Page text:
Since 2006, the Nuit Blanche (white night) art festival has transformed Toronto into an urban playground and sensory feast for one full night, from dusk to dawn. Originally started in 1984 in France, Nuit Blanche is now held in cities around the world. Art and interactive installations are set all around the city and there’s always something spectacular.
At Toronto’s Nuit Blanche 2011, the Flightpath installation allowed participants to soar, head first, across city hall’s Nathan Phillips Square on crisscrossed ziplines attached to giant wings. The project goal was to explore ideas about mobility in the city and how transport can be emission-less and even fun!
Also that year, the Heart Machine, a piece that debuted at Burning Man, staged a 70-foot diameter model of a heart with four “arteries” each connected to sensors that, when touched, shot flames 25 feet into the air from 16 foot tall columns. Leaving aside the issue of waste and extreme danger, I viewed this installation as symbolizing the importance of community and cooperation in maintaining the life-force of the city as participant’s interaction with the machine was essential to keeping it going, demonstrating a “symbiotic relationship.”
This year, one of the installation ‘zones’ curational vision’s is ‘Museum for the End of the World.’ Set in and around City Hall, the various exhibits in this zone feature many environmentally themed pieces. The Vault is inspired by the global seed bank in Norway where a wide variety of plant seeds are stored in case of global crisis. The artist describes, “The vaults are icons of mankind’s impact on the natural world, both negative and positive. Built in preparation for an environmental disaster of doomsday proportions, they hold the promise of life and immortality.”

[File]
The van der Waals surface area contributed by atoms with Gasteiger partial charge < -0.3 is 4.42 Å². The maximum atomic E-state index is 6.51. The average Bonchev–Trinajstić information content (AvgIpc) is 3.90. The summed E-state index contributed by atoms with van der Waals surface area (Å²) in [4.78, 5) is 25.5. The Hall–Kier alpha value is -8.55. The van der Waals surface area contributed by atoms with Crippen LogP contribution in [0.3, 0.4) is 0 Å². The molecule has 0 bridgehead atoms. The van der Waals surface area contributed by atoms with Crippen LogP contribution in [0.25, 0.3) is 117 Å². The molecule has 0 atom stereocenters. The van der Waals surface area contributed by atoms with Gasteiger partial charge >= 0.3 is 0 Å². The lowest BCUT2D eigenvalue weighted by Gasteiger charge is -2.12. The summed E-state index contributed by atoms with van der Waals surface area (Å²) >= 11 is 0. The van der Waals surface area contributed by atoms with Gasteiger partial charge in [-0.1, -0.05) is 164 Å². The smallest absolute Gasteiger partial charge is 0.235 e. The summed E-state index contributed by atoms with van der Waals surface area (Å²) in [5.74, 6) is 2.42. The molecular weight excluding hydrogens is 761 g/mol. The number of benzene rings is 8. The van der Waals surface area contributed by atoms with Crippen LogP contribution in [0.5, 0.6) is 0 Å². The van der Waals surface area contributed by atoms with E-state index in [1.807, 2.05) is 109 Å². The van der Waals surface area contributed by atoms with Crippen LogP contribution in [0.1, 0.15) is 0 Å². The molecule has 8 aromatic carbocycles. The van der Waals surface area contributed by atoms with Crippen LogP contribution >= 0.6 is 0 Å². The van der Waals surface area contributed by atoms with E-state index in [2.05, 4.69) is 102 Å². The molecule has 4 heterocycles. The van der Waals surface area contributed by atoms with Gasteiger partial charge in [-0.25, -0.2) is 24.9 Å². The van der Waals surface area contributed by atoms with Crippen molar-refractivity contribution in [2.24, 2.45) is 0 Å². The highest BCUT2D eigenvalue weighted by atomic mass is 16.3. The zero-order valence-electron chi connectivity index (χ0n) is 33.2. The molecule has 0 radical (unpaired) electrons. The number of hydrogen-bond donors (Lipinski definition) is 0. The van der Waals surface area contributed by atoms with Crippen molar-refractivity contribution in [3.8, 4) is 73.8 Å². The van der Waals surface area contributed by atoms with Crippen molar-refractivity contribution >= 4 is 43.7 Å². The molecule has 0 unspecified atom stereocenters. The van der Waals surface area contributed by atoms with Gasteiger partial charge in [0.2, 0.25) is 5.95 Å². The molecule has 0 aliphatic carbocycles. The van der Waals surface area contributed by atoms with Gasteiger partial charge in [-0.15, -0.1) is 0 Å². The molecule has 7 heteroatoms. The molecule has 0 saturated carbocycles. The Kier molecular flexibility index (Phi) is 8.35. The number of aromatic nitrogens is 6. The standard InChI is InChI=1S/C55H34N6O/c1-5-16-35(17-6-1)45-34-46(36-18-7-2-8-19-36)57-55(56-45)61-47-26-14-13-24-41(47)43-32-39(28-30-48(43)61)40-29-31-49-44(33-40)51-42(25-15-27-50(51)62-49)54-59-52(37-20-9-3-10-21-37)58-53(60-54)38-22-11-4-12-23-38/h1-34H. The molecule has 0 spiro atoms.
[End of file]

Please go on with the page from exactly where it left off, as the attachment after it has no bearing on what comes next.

In a similar light, the piece Ou Topos presents a survivalist bunker built by a man “driven by the fear of catastrophe – war, environmental degradation, unnamed crisis” which blurs the lines between delusion and logical reality.
Museum of the Rapture by famous Canadian artist Douglas Coupland aims to express “the notion of the individual being part of a system that’s larger than themselves, and that has been in motion for decades” with a special concentration on creating the realization “that there’s no going back and that the future is all we have.”
Keeping things quintessentially Canadian, Dirty Loonie (Canadians embarrassingly call our one and two dollar coins ‘loonies’ and ‘toonies’) is a kinetic sculpture built to resemble an oil derrick. The derrick is topped by a Canada Loon bird which repeatedly bobs its beak in and out of a barrel, sloshing oil over the edge. The piece is meant to question the relationship between nature and capital production as viewers witness the destruction of the Loon through the creation of commodity.
Rest assured that not all the exhibits are likely to be so grim as there are more than 150 different pieces set up around the city. And while it’s easy to get wrapped up in the spectacle of the event, try to pause at each to view exhibits with the artist’s vision and statement in mind – it’s handy to keep the guidebook close by (available at Scotiabank locations) or try out the mobile app. Artistic reimaginings of social and environmental issues such as those presented at Nuit Blanche are important to help present alternate perspectives and inspire visionary change. So if you’re in Toronto on Saturday, September 29, 2012, or have your own local Nuit Blanche, take advantage of this massive undertaking and explore the vision of various local and international artists.
Update: Check out some photos from this year’s event here.